entitled "Stabilized Vinyl Chloride Resins." now ing water from the reaction zone during said Patent No. 2,489,518. heating, and recovering a hydrocarbon tin alco- What is claimed is: holate of said alcohol.
1. A dibutyl tin alooholate of an aliphatic SAMUEL L. BURT. polyhydric primary alcohol containing from 2 to 5 5 carbon atomsand from 2 to 4 hydroxyl groups. REFERENCES CITED The dibtuyltin alcoholate f ethyleneglycol- The following references are of record in the 3. Process for 'making a dialkyl tin alcoholate file of t patent: which comprises heating a. dialkyl tin oxide with Harada, Sci. Papers Inst. Phy. and Chem. Rean aliphatic f mlyhydm search (Tokyo) vol. 35 (1939), page 304.
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|US2720507 *||Oct 3, 1952||Oct 11, 1955||Eastman Kodak Co||Organo-metallic tin catalysts for preparation of polyesters|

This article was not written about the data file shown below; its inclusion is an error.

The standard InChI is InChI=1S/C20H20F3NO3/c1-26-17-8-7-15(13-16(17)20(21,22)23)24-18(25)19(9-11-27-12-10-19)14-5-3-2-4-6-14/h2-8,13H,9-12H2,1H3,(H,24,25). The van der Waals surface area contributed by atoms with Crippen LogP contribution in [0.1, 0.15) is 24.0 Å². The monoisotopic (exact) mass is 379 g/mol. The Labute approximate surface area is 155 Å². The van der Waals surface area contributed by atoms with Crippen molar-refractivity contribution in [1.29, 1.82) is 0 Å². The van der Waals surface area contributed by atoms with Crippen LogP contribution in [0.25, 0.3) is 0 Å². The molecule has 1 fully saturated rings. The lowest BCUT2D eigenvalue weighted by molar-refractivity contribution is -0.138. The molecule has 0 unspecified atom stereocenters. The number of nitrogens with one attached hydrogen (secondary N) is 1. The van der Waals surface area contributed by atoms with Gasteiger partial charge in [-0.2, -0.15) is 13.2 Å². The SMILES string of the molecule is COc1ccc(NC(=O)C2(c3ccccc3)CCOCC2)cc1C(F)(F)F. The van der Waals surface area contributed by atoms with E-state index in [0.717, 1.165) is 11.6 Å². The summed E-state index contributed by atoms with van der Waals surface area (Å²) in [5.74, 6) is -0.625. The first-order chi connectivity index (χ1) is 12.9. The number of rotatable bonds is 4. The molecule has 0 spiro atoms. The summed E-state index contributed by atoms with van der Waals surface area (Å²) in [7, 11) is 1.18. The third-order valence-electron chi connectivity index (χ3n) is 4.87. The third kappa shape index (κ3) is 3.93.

|US2789994 *||Jul 11, 1952||Apr 23, 1957||Metal & Thermit Corp||Polyhydric alcohol-organotin derivatives|
|US2838554 *||Apr 15, 1954||Jun 10, 1958||Metal & Thermit Corp||Process for making organotin maleates|
|US3099668 *||Aug 8, 1960||Jul 30, 1963||Dow Chemical Co||Organotin hydroxides|
|US3113144 *||Aug 8, 1960||Dec 3, 1963||Dow Chemical Co||Organo-tin oxides|
|US3117146 *||Aug 5, 1960||Jan 7, 1964||Dow Chemical Co||Organotin hydroxides|
|US5130349 *||Nov 7, 1991||Jul 14, 1992||Ppg Industries, Inc.||Intumescent flame retardant composition|
|US5545600 *||Dec 21, 1994||Aug 13, 1996||Knudsen; George A.||Process for the preparation of dialkyltin dialkoxide|
|US5759941 *||Feb 10, 1995||Jun 2, 1998||Exxon Chemical Patents Inc||Process for the preparation of dialkyltin dialkoxide from alkyl carbamate and alcohol|
|DE953079C *||Mar 8, 1953||Nov 29, 1956||Carlisle Chemical Works||Verfahren zur Herstellung monomerer organosubstituierter Stannanderivate|
|EP0448413A1 *||Mar 22, 1991||Sep 25, 1991||Noramco, Inc.||Selective 6-acylation of sucrose mediated by cyclic adducts of dialkyltin oxides and diols|
|EP1760085A1 *||May 18, 2005||Mar 7, 2007||Asahi Kasei Chemicals Corporation||Process for production of alkyltin alkoxides|
|WO2005111049A1||May 18, 2005||Nov 24, 2005||Asahi Kasei Chemicals Corporation||Process for production of alkyltin alkoxides|
|International Classification||C07F7/00, C07F7/22|